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cutting costs RTÉ will 'probably' go to industrial relations tribunal if staff do not vote for temporary pay cut, says Dee Forbes

Employees at RTÉ are voting over the next few weeks whether to accept the cuts, which are supposed to be restored after two years.

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RTÉ boss Dee Forbes

RTÉ boss Dee Forbes

RTÉ boss Dee Forbes

RTÉ will “probably” have to go to the industrial relations tribunal if staff do not vote for a new pay cut, their director general Dee Forbes said today.

Employees at RTÉ are voting over the next few weeks whether to accept the cuts, which are supposed to be restored after two years.

Speaking today on RTÉ Radio One’s The Business, Ms Forbes said that it’s part of a plan to make RTÉ more sustainable for future generations.

“Back in 2019, we outlined a vision for the future,” she said. “It really depends on us stabilising and increasing commercial revenue, it means increased public funding, but it also means us reducing our cost base.

“And we committed in that document to reducing our cost base by 60 million over a three year period. And staff is a piece of that, it’s not the biggest piece - it’s about 15pc.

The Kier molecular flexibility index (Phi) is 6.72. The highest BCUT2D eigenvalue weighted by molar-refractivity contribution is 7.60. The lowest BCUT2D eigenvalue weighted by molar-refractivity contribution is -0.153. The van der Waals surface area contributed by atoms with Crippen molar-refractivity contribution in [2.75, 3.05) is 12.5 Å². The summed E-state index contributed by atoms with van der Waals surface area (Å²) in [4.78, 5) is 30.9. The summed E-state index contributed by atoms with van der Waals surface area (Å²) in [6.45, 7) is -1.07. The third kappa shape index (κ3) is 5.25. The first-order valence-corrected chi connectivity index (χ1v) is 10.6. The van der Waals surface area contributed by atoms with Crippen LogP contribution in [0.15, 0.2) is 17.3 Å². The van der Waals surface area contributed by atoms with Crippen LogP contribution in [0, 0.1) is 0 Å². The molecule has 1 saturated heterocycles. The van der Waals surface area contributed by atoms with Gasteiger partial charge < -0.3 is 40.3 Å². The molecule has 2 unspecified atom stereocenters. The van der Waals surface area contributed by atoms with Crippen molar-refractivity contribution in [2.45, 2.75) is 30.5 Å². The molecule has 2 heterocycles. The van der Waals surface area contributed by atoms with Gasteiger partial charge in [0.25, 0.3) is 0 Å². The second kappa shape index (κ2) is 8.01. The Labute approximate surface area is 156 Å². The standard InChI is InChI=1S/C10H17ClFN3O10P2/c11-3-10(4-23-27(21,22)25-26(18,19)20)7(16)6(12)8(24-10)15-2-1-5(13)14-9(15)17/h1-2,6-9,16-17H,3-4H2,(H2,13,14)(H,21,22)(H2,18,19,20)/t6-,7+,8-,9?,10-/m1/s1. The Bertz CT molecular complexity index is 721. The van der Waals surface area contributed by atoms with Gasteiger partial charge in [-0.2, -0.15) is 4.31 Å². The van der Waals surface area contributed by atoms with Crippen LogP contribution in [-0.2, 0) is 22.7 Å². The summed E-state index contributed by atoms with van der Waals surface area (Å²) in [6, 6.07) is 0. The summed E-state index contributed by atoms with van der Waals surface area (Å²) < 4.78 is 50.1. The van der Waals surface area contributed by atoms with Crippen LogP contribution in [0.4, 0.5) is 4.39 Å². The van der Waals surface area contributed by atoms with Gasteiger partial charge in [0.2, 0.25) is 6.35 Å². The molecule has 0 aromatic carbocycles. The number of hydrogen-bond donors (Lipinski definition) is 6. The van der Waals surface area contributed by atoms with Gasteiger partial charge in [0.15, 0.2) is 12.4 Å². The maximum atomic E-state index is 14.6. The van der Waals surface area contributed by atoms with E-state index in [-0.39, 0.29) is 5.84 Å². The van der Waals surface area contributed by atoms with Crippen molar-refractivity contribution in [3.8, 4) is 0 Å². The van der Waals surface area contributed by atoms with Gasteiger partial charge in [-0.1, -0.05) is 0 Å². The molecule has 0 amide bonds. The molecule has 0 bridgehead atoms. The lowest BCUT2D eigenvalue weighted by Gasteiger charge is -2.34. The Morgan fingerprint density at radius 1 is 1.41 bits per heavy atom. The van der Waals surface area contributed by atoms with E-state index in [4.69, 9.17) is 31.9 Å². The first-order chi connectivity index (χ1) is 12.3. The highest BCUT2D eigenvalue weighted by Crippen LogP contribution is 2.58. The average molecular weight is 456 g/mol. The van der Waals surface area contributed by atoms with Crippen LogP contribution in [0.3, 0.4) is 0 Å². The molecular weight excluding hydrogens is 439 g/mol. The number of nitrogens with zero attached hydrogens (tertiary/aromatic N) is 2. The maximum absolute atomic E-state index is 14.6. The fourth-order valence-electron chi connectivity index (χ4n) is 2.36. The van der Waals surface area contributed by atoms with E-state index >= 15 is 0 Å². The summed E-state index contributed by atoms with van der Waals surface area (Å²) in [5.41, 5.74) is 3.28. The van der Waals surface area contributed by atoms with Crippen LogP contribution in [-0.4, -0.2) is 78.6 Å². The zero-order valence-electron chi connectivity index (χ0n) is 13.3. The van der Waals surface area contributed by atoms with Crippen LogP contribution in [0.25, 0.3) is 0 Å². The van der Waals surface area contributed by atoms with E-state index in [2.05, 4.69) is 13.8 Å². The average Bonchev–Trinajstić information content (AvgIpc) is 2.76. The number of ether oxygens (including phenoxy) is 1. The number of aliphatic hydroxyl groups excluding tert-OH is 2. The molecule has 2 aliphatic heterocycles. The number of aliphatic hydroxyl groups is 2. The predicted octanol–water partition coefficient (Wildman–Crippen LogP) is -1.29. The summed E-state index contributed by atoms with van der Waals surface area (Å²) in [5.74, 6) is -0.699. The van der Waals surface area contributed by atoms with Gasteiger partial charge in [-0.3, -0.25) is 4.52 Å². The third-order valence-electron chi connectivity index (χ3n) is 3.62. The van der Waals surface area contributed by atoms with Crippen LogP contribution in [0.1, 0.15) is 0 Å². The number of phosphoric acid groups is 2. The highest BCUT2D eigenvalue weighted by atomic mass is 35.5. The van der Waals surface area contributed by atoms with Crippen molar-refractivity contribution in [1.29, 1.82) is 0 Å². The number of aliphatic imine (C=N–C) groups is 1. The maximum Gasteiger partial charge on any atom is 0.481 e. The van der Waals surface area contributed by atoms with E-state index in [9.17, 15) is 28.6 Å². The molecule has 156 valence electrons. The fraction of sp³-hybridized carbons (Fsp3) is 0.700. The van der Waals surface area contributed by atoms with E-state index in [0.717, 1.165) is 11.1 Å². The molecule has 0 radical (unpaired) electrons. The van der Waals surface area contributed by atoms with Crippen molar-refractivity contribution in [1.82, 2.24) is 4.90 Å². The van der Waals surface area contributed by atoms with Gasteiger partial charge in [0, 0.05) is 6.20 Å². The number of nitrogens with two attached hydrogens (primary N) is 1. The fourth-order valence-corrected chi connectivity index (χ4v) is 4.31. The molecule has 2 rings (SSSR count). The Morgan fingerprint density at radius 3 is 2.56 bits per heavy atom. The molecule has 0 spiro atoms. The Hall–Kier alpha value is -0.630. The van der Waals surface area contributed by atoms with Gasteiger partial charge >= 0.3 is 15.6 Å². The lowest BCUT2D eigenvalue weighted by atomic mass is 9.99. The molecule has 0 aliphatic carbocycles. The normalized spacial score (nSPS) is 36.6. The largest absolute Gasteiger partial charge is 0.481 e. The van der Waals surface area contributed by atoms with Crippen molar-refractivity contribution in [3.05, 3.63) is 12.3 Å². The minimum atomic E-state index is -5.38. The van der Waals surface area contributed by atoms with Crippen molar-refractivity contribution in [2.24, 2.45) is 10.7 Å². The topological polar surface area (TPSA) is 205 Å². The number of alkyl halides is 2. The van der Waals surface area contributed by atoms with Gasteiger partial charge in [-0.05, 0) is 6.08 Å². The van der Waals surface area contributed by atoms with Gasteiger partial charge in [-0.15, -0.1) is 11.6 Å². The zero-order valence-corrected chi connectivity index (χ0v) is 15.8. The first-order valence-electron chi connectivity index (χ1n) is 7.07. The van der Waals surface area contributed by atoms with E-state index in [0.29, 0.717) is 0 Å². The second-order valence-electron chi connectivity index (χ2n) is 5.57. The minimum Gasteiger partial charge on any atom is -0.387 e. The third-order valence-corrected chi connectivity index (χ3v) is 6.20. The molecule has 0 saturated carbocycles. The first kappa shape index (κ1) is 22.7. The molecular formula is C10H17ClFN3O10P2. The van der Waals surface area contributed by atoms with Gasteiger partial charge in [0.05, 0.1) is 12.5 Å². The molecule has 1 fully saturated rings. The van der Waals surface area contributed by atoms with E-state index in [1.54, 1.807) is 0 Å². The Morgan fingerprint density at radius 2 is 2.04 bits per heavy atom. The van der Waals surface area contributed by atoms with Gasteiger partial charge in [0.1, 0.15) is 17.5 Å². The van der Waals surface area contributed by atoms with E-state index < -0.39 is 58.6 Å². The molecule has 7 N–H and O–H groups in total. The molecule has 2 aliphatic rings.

“If the ballot isn’t passed then we’re back on the table again, and we’re probably at the industrial relations tribunal.”

Ms Forbes also addressed the salaries of some of RTÉ’s top earners, saying that costs have come down over recent years.

“There’s always commentary on various things at RTÉ,” she said. “I think what is being shown over the last number of years is that those costs are coming down.”

“Our top earners have taken a 15pc cut. The executive board has taken a 10pc cut.

She was asked to address the €800,000 spent on car allowances in RTÉ, and said: “As we move the organisation into a place of stability, anomalies - like car allowances - which are part of a package, we’ve got to address those.

“Many of these are legacy things that have been there for many, many years. We’ve got to come with a system that, I suppose, is fit for purpose for the 2020s and fit those for everybody’s salaries.”

As for how RTÉ will continue to generate revenue in the future, Ms Forbes also discussed the TV licence fee and it’s more outdated nature.

“We’ve been talking for many, many years about the fact that it’s no longer fit for purpose in an age where you know, people are watching and listening in very different ways,” she said.

“There is €50 million being lost to the Irish creative sector through non-collection or evasion every year. We have and continue to ensure that that message is out there.”

The future of the media commission has also been established in part to look into what the licence fee should be replaced with.

Finally, Ms Forbes also spoke about how there were originally plans to sell the RTÉ guide. These were then shelved in December of 2019.

“Absolutely we put the RTÉ guide for sale,” she said. “But it wasn’t to be sold at any price.

“We didn’t get a good enough offer for the guide, and again the guide makes money for RTÉ.

“It just wasn’t the right thing at that time.”


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